Time’s running out to book your stay at The Peabody Hotel for the 2018 TBA Convention in Memphis, June 13-16. The last day to reserve a room at the TBA discounted rate is May 23. Don’t miss out on our Bench/Bar CLE, the gubernatorial forum, attorney well-being program or the Ducks! Make your reservation by calling the Peabody’s Reservation Department at 800-Peabody.
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    Rap Icon Loses Trademark Battle to Gynecologist

    Rap pioneer Andre “Dr. Dre” Young lost a trademark dispute against Pennsylvania gynecologist Draion M. Burch on May 3, ending a years-long legal battle between the rapper and the practicing doctor, The Washington Post reports. Dr. Dre filed a lawsuit in 2015, arguing Burch’s use of the moniker “Dr. Drai” would cause “confusion” among consumers. The U.S. Patent and Trademark Office shot down the claim, maintaining the rapper failed to show people would be misled by Burch’s Dr. Drai branding and purchase his products thinking they were Dr. Dre’s.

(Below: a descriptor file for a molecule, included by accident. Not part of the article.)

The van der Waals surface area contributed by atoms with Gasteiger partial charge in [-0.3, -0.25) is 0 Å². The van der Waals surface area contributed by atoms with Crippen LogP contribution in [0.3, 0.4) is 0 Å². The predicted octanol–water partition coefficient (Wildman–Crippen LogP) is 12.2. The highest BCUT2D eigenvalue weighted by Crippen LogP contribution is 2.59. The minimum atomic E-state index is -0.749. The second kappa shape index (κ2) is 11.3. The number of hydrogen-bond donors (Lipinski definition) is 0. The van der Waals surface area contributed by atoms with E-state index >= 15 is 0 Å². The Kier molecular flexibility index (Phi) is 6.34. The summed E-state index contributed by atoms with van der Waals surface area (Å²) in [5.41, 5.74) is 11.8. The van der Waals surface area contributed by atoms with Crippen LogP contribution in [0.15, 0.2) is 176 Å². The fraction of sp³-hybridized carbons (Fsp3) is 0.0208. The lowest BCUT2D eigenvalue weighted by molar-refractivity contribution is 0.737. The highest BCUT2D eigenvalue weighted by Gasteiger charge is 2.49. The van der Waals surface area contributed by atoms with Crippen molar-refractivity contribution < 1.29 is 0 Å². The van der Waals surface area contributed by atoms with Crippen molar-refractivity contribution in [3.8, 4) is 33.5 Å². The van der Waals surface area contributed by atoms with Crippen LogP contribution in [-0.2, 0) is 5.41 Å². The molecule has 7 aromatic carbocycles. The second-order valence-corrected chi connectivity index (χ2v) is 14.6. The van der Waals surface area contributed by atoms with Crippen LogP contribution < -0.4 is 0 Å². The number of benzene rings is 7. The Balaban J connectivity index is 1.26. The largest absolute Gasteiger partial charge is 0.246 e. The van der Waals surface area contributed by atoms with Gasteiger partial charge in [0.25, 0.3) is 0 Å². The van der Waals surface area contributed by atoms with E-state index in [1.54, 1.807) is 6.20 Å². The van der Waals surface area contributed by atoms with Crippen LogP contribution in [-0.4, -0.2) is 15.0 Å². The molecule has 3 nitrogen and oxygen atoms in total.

Dr. Drai hosts sex education classes for adults and teens, and is featured on webinars titled, “What Your Mama Didn’t Tell You About Making Babies” and has authored several books, including “20 Things You May Not Know About the Vagina.”
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    Trademark & Copyright Law Developments

    At the annual Intellectual Property Forum in the Tennessee Bar Center, IP Section Executive Council Eastern Delegate Mark Graham provided a presentation on Trademark & Copyright Law Developments for 2017-18. This informative presentation was well received, featuring timely updates on important cases affecting the practice area. You can view a summary of Graham’s presentation here.

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    Intellectual Property Section Wraps Up Successful Forum